NHS Digital has contributed to a study by academics at the University of California and Cambridge University1 looking at the increased risk to people from ethnic minorities from COVID-19.
The study, published2 by Cambridge University, used NHS Digital’s expertise to safely and accurately link five datasets3 to construct a comprehensive record of the disease outcomes of a cohort of patients diagnosed with COVID-19 in England.
NHS Digital is the national safe haven for health and care data and provided its deep expertise of health data structures to curate information, perform quality assurance and to assist the academic team with their understanding of the data, ensuring that it was used appropriately and to its maximum potential.
The analysis was performed using depersonalised and non-disclosive data.
The unidentifiable data provided a cohort of over 78,000 patients who had been diagnosed with COVID-19, focusing on the 72,000 among this group for whom the data provided reliable information on ethnicity. The academics found that individuals from a BAME background are more likely to be diagnosed with COVID-19 and more likely to be admitted to hospital and intensive care, compared to the general population of England
It also found that the average age of patients from ethnic minorities diagnosed with COVID-19 was significantly lower than white patients.
It found that people from ethnic minorities accounted for disproportionate levels of positive cases, hospitalisation and ITU admissions, particularly amongst younger age groups. Conversely, patients aged over 70 were disproportionately white.
The median age of diagnosed patients in the Asian ethnic group was 51 years, whilst that in the Black and Other groups was 57 years, compared to a median age of 69 years in the White patient population.
Underlying health conditions were different amongst the ethnic groups, with respiratory illnesses more common in white patients, whilst the BAME cohort was more likely to have cardiovascular disease and diabetes.
The younger demographic, prevalence of comorbidities, higher deprivation and the fact that ethnically diverse regions in England exhibited higher infection rates, may explain much of the disproportionate rates of diagnosis, hospitalisation and ICU admissions among younger BAME patients. However, an Asian ethnic background, particularly Indian, Pakistani or Bangladeshi, was still found to be a significant independent risk factor for mortality even after adjusting for age, deprivation and co-morbidities. Diabetes and cardiovascular disease were also strong independent predictors of mortality and more prevalent in the Asian ethnic group.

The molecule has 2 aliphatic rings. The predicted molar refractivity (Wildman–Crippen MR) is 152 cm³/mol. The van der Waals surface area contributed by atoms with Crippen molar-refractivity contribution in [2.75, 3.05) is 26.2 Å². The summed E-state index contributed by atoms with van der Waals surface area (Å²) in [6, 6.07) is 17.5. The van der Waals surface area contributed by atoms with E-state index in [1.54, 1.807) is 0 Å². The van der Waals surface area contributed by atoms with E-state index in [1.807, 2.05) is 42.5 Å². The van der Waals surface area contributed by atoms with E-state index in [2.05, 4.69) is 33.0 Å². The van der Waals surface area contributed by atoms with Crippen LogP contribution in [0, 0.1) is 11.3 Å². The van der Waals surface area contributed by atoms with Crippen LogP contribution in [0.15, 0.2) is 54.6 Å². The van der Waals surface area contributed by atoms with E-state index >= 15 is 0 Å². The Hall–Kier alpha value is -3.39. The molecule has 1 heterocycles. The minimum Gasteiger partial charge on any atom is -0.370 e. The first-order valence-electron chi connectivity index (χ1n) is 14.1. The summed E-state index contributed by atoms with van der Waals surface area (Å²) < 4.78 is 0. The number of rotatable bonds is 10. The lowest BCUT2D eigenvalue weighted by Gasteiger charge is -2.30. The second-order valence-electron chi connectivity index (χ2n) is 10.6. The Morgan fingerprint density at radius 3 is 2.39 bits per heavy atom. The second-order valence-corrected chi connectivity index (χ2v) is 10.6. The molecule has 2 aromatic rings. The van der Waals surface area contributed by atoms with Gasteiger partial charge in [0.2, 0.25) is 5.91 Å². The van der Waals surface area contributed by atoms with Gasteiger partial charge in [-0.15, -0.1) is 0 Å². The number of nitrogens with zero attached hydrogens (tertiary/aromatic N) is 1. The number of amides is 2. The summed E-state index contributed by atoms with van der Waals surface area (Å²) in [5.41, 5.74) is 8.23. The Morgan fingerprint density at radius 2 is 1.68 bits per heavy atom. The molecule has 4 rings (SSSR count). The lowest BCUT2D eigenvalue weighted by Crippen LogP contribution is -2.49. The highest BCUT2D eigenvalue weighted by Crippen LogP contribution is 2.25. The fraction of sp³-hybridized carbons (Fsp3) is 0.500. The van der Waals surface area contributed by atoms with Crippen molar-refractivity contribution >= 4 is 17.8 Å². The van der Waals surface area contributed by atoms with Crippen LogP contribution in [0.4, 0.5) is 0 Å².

Jonathan Benger, Chief Medical Officer at NHS Digital said:
“NHS Digital was delighted to use our data expertise to contribute to this hugely important piece of work. This is a comprehensive analysis of a large number of COVID-19 positive patients. Working closely with academic colleagues we have shown that COVID-19 patients from a BAME background are generally younger than those from a white background and have different co-morbidities. It is a complex picture, but there does seem to be an increased risk associated with the BAME population in England. The reasons for this remain unknown.”
Ahmed M. Alaa from the University of California said:
“The potential that COVID-19 might tend to cause a more severe illness in those with a BAME background has understandably caused significant concern, especially among health and care workers, a substantial proportion of whom are from ethnic minority backgrounds. Whilst awaiting further research, we suggest that ethnicity be considered as an independent risk factor when assessing an individual’s COVID-19 risk.”
Mihaela van der Schaar said:
“In many countries worldwide, including Brazil and the USA, there is emerging evidence to suggest that variability in the impact of COVID-19 across ethnicities is particularly pronounced. Our research has confirmed this to be the case in England, as well. At this stage, it is still difficult to pin down specific reasons for these variations, but it is clear that further study is urgently needed in order to determine how best to protect those at risk.”